Sunday / July 21

Understanding Autism: The Woman with the Devil Child Tattoo

I was recently in a queue at a fast food restaurant. I’d been there for around 10 minutes (which sort of contradicted the notion of it being fast food) when, having taken in most of the interesting information like what the wrap of the day was and where the traffic hold-ups on the motorway were, I fixated on the bare shoulder of the woman in front of me. Now, don’t get me wrong, I’m not normally obsessed by bare shoulders but in this instance I was drawn to her tattoo that said “He’s not a devil child he has autism”. My interest in this tattoo was fueled by my work on writing a book on children and young people with special educational needs. I thought this would make a good case study to use in the book. When I asked her why she’d had the tattoo done, she told me to get lost.

This rather disturbing experience prompted me to do two things; firstly to reflect on how I approach strangers in fast food queues, and secondly to research into the nature of autism and some of the challenges facing children with autism and their parents and teachers. Here is a summary of my findings.

Autism is the most common member of a family of conditions called autism spectrum disorders (ASD), also referred to in the US as pervasive development disorders (PDD). It is a learning disability that affects an individual’s ability to communicate and interact effectively. It is a complex condition that many confuse with other neurological disorders. Although researchers are still trying to find the exact cause of autism, most experts consider it to be more biological than psychological.

There are nearly 65,000 children and young people in the UK state-funded education sector recorded as having some form of ASD. This represents almost one per cent of the total education sector population and is nearly twice the number that was recorded ten years ago. Data from the Department of Education reveals that around one in five children and young people with autism have been suspended from school more than once and nearly half report being bullied at school.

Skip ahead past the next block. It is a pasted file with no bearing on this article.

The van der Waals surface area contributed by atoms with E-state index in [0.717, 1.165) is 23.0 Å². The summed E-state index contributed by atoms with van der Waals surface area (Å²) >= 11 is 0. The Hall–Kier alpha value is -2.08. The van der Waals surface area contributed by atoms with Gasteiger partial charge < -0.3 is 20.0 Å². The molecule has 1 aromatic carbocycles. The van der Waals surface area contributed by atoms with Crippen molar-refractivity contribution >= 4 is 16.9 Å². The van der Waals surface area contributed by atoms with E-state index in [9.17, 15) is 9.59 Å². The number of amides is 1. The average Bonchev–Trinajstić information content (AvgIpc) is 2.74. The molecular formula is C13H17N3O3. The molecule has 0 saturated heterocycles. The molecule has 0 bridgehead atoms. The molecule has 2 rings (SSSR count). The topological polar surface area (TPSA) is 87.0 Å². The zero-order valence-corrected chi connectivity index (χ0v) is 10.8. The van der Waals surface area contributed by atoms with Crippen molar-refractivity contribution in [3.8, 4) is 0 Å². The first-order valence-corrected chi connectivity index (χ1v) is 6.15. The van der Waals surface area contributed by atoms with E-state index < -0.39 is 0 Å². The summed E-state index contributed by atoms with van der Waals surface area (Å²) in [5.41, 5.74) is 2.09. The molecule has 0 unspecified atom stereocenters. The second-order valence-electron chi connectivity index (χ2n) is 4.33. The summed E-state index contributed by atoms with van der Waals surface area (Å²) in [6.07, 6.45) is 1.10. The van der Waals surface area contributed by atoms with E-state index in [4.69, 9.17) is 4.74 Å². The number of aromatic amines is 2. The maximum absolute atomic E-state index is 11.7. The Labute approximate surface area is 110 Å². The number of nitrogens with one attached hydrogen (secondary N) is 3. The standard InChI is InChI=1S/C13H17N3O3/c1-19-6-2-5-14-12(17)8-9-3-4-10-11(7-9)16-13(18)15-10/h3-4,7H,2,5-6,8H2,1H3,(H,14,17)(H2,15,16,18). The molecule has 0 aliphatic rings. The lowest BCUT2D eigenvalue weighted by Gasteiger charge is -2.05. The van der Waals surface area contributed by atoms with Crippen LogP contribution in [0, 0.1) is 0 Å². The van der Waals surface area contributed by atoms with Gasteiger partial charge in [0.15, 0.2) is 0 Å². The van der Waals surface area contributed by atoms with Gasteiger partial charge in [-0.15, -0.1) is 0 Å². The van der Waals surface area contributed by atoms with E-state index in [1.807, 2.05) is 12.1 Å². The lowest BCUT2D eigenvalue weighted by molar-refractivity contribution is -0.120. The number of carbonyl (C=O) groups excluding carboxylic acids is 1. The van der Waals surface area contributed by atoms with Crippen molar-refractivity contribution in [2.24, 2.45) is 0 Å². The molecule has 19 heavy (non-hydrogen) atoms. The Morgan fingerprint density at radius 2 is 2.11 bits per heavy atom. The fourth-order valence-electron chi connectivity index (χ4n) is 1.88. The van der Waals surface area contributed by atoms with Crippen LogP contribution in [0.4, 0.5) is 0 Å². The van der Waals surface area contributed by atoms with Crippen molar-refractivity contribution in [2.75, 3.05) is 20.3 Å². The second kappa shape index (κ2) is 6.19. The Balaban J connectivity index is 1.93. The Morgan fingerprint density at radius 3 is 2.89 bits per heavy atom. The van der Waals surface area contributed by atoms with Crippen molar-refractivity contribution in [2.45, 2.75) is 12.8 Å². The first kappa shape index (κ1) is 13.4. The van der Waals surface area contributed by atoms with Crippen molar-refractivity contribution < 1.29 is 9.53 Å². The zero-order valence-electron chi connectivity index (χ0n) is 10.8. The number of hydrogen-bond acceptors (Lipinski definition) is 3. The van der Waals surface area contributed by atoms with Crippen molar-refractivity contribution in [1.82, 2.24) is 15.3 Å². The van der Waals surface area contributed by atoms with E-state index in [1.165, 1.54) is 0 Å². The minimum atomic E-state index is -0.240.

Autism is a disability with characteristics that vary across a wide spectrum. This can vary from mild autism (where individuals can appear to be very smart, but may seem odd in social situations) to severe autism (where individuals may be uncommunicative and unaware of other people). While people with autism can’t be identified by their physical appearance, they often have difficulties with their behaviour, communication and social skills.

Behavioural traits include:

  • A preference/obsession with routines and difficulties coping with changes.
  • Susceptibility to sensory overload: easily upset by noise, crowds or too much happening at any one moment in time.
  • Strong attachments to particular objects.
  • Excessive physical over-activity or under-activity.

Communication problems include:

  • Repeating words or phrases, sometimes out of context.
  • Taking communication literally; often failing to understand metaphors or innuendos.
  • Less responsive to requests and difficulty in following multiple instructions.
  • Spontaneous bursts of laughing or crying for no apparent reason.